“Show me how you do that trick, the one that makes me scream, she said. The one that makes me laugh, she said. And threw her arms around my neck. Show me how you do it and I promise you, I promise to run away with you.”
The Cure “Just Like Heaven”
I got dumped for a drummer. This is worse, I think, than getting dumped for a lead singer or a guitarist. Probably not as bad as getting dumped for a bass player but I've never heard of anyone getting dumped for a bass player. I'm concerned this is a reflection on how far I have fallen in this world but she tells me it is something else, something deeper. She says he understands the back beat, the underlying rhythm of things. She says that he "gets it".
I remind her that unlike the drummer I have a J-O-B. I ask if her musician friend “gets that”. This doesn't seem to impress her.
She lives in Seattle, this woman who dumped me. The skies are soft here. They drizzle and darken and cloud and sometimes even rain but rarely get up the energy for a full blown storm. It is more like a great, furry deity is constantly toweling off just over your head, shaking himself free of the last clinging droplets of moisture. I think the softness of the weather, or perhaps being constantly dripped on, has clouded her judgment.
She takes me for a walk downtown to give me the news. People everywhere are walking their dogs, wrapping themselves tighter in their coats and showing the dominance of pedestrians by lingering in crosswalks a half-beat too long. Crowds are not smiling but they look good. They look satisfied. The whole population of this city seems ALMOST beautiful.
A ferry horn blows in the distance and I look towards the Sound and study the heavy chop of the water. Float planes buzz in circles then line up for landings on the lake in the distance. They skip across the water like well thrown stones.
The crack-heads have an unusual pep to their walk today. They aren't shuffling so much as skipping, as if to an internal dance groove ripped from one of those maddening children's TV programs. Perhaps the underlying quality of rock cocaine has improved. That would be nice for the junkies. Small favors and all.
This woman, the lady that is dumping me for a drummer, isn't really all that. Her black hair is loose and flapping in the wind, free strands get caught in her mouth and she picks them out and tries to tuck them away. Her skin is pale but slightly chapped and reddened from the cold and the rainy season. She looks at me when she talks but her eyes are elsewhere, looking to the future and a time when I won't be there, when she can close her eyes and listen to the drums. The rumbling beat of simple things pulses within her heart and her muscles, freeing her brain from the weight of indecision.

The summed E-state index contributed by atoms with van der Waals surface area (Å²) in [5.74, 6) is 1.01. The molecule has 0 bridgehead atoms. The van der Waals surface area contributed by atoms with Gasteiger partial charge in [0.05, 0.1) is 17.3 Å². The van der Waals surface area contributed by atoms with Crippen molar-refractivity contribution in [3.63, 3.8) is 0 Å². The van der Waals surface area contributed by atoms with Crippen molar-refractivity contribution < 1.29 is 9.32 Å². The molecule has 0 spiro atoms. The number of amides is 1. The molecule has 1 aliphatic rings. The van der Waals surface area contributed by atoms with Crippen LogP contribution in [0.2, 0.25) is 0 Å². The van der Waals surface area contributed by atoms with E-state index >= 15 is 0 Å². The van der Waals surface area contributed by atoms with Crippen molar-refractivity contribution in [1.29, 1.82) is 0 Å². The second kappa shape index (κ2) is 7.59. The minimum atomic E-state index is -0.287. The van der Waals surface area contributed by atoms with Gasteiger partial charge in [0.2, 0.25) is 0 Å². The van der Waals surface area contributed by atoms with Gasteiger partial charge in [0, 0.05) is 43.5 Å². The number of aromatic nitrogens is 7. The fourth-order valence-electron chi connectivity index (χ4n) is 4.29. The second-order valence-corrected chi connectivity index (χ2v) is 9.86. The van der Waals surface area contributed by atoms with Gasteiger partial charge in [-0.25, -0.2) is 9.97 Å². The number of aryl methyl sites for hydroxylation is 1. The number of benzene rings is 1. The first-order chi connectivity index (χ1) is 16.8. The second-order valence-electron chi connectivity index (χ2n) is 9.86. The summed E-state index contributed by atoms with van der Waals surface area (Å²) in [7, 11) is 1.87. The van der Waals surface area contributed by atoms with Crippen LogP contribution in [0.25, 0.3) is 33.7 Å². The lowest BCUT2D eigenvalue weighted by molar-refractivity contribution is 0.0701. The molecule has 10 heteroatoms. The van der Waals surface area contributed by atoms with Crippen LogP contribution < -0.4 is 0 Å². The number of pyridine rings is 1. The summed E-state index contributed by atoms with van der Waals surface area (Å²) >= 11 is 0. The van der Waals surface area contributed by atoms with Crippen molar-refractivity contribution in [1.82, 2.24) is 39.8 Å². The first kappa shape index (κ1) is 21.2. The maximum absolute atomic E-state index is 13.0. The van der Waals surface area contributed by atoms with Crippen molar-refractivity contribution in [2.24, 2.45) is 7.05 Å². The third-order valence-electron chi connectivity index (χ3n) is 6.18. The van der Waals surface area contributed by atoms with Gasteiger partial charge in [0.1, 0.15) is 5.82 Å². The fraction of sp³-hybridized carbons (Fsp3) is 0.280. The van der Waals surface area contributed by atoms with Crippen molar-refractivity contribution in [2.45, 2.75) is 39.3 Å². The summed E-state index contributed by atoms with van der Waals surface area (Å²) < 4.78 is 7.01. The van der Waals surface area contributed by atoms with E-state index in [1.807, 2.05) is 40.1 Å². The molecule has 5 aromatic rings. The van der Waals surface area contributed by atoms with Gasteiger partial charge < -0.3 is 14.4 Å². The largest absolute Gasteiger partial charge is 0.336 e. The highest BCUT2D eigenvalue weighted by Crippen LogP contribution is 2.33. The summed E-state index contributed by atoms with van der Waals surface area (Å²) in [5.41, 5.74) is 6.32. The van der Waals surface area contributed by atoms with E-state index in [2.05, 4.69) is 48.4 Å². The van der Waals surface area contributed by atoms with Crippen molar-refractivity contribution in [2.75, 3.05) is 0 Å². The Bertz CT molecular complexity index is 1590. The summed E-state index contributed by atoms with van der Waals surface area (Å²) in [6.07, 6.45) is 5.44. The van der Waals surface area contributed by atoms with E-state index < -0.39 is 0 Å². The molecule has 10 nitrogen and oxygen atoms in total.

I'm wondering if I will get a pity poke goodbye.
Maybe this is what she means when she says that I don't “get it”. It is hard for me to say since I'm not listening very well. I'm kind of obsessed with her dark stockings and sensible shoes right now. I like the way her fleece coat insulates her slightly chubby and mildly tattooed body.
She is still talking, I think.
She talks with her hands. They flail about as she is trying to make some point or another. I am sure she is explaining exactly what is wrong with me and on the outside chance she actually knows I should probably be paying attention, but I cannot. She smells of salt air and coffee breath and I can't stop looking at her teeth and wondering if she flosses enough, wondering what the drummer's dental hygiene is like and how it compares to mine.
I hear words like “connection” and “spirituality” and think maybe someone must have the volume on their television turned up WAY too high as they watch Oprah or Dr. Phil but then I realize it is still just her. Talking.
For a moment I tune in to her voice but I am pulled away by the scene of two power lesbians chatting while their dogs take tremendous dumps on a small bush. For some reason the sight of this brings me joy. I'm not sure if it's the way the lesbians are leaning on each other or the boldness of the public defecation but something is resonating with my soul. A curtain begins to lift from my heart. I can't remember why it was that I started dating this woman to begin with.
She is still talking. Something about writing a new chapter in her life. I tell her I think I need to go. She looks at me with her heavy, dark eyes and a mixture of scorn and pity and I'm thinking I might just get that poke.
“U-dub (Univ. of Washington) has a game in two hours and I have tickets,” I say. “Mid-court row 7.” I look at her a moment and wait for a response that doesn't come. “I need to take off now.”
“Who are they playing?” she asks, chewing the fingernail on her left thumb.
“Nobody” I say, “Oregon State.” I shrug, and start to walk away.
She grabs my shoulder and stops me. “I saw them play Oregon” she says. “They suck but they have this ball hog of a point guard that is fun to watch.
So we begin to walk together, discussing the bad things Spencer Hawes did to the program and wondering whether Durant can save the Sonics. I remember why it is I like this woman.
She pulls out her cell and calls the drummer. Tells him she will be late tonight. She is going to a basketball game.